SINGAPORE - In an ideal world, there would be fewer old people and many young children, all supported by a large number of able-bodied adults. This way, the strain on working adults will be minimal.
There will also be enough children to take over the work as their parents age, and everyone can lead a good life.
This was once the scenario in Singapore when it experienced a growth spurt in the decades following independence in 1965.
Not many went to university, so the majority started jobs in their late teens, retired when they were 55, and enjoyed their last 10 years living off what they had saved after 40 years of work.
In the last 50 years, many things have changed.
People today are having fewer children, so there is a smaller number of young people joining the workforce each year. Higher living standards and advances in medical science also mean people are living much longer.
In 1965, the average life expectancy here was 65. Today, it is 82, which means that people are living 17 years longer on average.
Based on current projections, people aged 65 years and older, which accounted for 2.5 per cent of the population in 1965, is expected to form 18.4 per cent by 2030.
So should you fear the greying population, or the "silver tsunami" as some have called it? The simple answer is: Yes!
If the current situation does not change, a shrinking younger generation will be left to bear the increasing cost of caring for an ever- growing group of dependent elderly.
As people get older, they will need more health-care services.
According to the Ministry of Health, people over the age of 65 are four times more likely to be hospitalised than younger adults. They also tend to stay in hospital for a longer period.
The number of people in that age group in Singapore is expected to nearly triple, from 350,000 in 2010 to 960,000 by 2030.
This means that more hospitals will have to be built, more doctors and nurses will be needed, and government spending will go up as more old people, having depleted their savings after 20 years or more in retirement, turn to subsidised wards.
Who will pay for all this? You.
That is, unless things change.
Official retirement age has gone up to 62 years from 55. But extending it by just seven years when people expect to live 17 years more is simply bad mathematics.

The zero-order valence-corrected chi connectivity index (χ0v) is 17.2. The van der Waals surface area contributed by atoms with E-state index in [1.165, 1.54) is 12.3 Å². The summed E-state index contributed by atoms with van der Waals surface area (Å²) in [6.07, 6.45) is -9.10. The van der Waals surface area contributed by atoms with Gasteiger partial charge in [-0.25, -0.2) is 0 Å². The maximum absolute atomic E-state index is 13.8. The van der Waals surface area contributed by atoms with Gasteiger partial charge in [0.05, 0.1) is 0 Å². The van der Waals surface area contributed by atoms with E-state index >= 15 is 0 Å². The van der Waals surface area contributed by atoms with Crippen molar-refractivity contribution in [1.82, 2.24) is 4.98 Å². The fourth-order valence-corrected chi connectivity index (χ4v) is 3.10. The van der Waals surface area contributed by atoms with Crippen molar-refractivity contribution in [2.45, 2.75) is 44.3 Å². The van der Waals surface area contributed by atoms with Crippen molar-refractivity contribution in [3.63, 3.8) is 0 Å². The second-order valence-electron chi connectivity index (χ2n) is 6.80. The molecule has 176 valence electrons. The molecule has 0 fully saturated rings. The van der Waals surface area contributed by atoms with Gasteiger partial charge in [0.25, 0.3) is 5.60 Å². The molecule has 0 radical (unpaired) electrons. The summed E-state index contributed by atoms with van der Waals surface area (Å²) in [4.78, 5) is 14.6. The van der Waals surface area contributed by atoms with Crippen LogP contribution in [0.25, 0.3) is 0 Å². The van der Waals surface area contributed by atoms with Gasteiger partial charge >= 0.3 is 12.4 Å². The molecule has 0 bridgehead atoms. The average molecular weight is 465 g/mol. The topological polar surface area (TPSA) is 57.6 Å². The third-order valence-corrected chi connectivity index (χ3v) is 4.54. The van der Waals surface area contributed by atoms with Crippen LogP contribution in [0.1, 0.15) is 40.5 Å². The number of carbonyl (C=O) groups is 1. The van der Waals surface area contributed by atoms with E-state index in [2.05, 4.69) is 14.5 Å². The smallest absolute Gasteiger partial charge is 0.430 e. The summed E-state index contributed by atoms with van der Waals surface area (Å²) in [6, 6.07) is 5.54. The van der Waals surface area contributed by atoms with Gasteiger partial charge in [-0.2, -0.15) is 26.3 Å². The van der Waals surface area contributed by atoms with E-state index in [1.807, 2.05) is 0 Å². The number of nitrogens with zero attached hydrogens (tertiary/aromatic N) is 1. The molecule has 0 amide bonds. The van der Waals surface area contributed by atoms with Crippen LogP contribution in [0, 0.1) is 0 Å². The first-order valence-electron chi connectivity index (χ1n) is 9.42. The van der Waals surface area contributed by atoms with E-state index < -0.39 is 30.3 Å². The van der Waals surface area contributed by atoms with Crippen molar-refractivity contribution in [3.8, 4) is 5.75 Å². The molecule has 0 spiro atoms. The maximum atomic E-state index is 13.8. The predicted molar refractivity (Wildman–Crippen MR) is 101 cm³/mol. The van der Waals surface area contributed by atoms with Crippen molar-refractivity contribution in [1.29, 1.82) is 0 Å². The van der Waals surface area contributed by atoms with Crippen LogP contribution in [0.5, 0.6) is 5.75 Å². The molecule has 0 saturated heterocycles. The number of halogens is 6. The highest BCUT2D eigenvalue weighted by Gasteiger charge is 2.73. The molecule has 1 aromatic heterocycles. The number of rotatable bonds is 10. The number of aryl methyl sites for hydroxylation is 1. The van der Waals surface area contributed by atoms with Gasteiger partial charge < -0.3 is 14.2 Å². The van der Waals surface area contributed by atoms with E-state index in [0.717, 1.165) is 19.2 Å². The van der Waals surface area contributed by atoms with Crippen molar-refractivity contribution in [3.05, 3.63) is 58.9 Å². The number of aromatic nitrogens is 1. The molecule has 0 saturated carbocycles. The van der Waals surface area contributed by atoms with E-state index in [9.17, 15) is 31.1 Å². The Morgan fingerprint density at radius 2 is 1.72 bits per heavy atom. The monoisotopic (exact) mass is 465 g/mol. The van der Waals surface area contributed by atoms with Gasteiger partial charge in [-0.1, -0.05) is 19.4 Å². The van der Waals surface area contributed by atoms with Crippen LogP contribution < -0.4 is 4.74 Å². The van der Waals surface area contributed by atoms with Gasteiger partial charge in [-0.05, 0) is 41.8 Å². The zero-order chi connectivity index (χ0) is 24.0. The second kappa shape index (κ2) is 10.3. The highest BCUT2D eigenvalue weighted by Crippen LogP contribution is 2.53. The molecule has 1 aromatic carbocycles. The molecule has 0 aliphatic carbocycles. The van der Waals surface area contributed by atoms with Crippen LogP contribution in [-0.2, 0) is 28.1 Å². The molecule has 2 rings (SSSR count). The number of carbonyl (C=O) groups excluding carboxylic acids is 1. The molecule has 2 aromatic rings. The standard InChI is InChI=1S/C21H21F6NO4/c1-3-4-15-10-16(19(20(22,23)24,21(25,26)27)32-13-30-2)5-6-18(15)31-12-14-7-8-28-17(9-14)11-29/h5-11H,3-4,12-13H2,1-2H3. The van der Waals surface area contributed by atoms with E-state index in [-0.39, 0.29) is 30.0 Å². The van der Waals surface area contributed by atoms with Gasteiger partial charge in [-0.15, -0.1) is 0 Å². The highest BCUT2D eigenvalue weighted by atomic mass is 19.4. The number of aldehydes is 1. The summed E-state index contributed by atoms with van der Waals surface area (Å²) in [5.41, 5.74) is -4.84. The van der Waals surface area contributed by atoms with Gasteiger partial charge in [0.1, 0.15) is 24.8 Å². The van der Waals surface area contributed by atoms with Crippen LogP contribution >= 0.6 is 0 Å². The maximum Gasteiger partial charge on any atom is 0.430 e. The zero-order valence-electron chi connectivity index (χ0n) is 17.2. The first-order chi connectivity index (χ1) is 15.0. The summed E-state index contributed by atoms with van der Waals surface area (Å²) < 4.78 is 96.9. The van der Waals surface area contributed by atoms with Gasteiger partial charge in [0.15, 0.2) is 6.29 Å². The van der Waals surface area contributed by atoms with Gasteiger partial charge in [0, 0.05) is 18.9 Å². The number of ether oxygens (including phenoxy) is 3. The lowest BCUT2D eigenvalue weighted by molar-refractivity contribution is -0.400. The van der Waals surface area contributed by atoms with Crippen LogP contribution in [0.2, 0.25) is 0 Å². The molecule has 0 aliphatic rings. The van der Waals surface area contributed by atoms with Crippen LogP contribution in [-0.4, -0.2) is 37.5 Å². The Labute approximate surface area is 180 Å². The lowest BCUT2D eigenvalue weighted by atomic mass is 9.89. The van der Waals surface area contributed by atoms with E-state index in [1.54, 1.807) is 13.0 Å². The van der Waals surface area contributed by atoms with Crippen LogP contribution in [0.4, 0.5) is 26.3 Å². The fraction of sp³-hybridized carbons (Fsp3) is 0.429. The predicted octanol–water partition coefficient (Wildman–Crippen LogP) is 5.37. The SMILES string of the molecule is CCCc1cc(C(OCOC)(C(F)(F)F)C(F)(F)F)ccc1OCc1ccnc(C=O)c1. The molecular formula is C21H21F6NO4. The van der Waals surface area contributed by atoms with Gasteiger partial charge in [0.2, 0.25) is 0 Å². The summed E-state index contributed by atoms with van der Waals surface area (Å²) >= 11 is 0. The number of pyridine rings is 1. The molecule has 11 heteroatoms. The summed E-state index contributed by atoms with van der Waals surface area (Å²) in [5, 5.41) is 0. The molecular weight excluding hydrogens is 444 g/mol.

With about half going on to university or polytechnic, coupled with two years of national service for boys, people today usually start work in their early 20s.
This means that the actual number of working, and hence income- generating, years has gone up by very little.
So savings from four decades of work now has to sustain the person over the remaining 20 years of his life, when it was only 10 years in the past.
Many retirees may then have to turn to government subsidies when it comes to expensive health-care needs. Others may turn to their children, who have their own families to bring up.
These children, caught in a sandwich generation, will be hard-pressed to support their parents or grandparents, bring up their kids, and save for their own old age.
The government is aware of this looming issue. Companies are already being encouraged to keep workers till they are 65 years old.
But a lot more has to change, especially society's attitude towards older people.
So long as 65 remains the yardstick to label someone old and over the hill, the rapidly greying population will continue to be seen as a problem.
Singapore is not the only country facing a rapidly ageing population.
Worldwide, the number of people aged 65 or older is projected to grow to 1.5 billion in 2050, from 524 million in 2010. From forming just 8 per cent of the world's population, this group will make up 16 per cent by 2050.
Because of this, there have been many studies on older people's abilities, frailties and needs.
And these studies show that there is only a very slight drop in ability between the ages of 60 and 69.
There is some truth in the adage that the 60s is the new 40s - meaning that people who are 60 years old today are as fit as someone at 40 half a century ago.
Anecdotally, many people remain in good physical and mental health well into their 70s, and some even into their 80s.
New terms have emerged.
The "young old" are people aged 65 to 80 years, while the "old old" refer to those over 80.
Even then, geriatricians - doctors who specialise in elderly care - say some of the old-old are fitter and more alert than some adults in their 50s.
When it comes to dependency, a person's frailty rather than biological age should be what counts.
As long as a person remains fit and is able to contribute to the economy, they should be allowed to. This will help boost the total workforce.
But many of these older people, having worked for decades, might feel that it is time for them to kick back and enjoy their lives.
To cater to their aspirations as well as society's needs, companies need to adjust and allow such people to work perhaps on a part-time basis, or give them a shorter work week.
This way, they remain economically independent even as their hair grey, but are still able to enjoy more free time.
The worry would no longer be how much of the population is made up of people who are 65 and older, but rather, the actual number of frail elderly who need to be supported.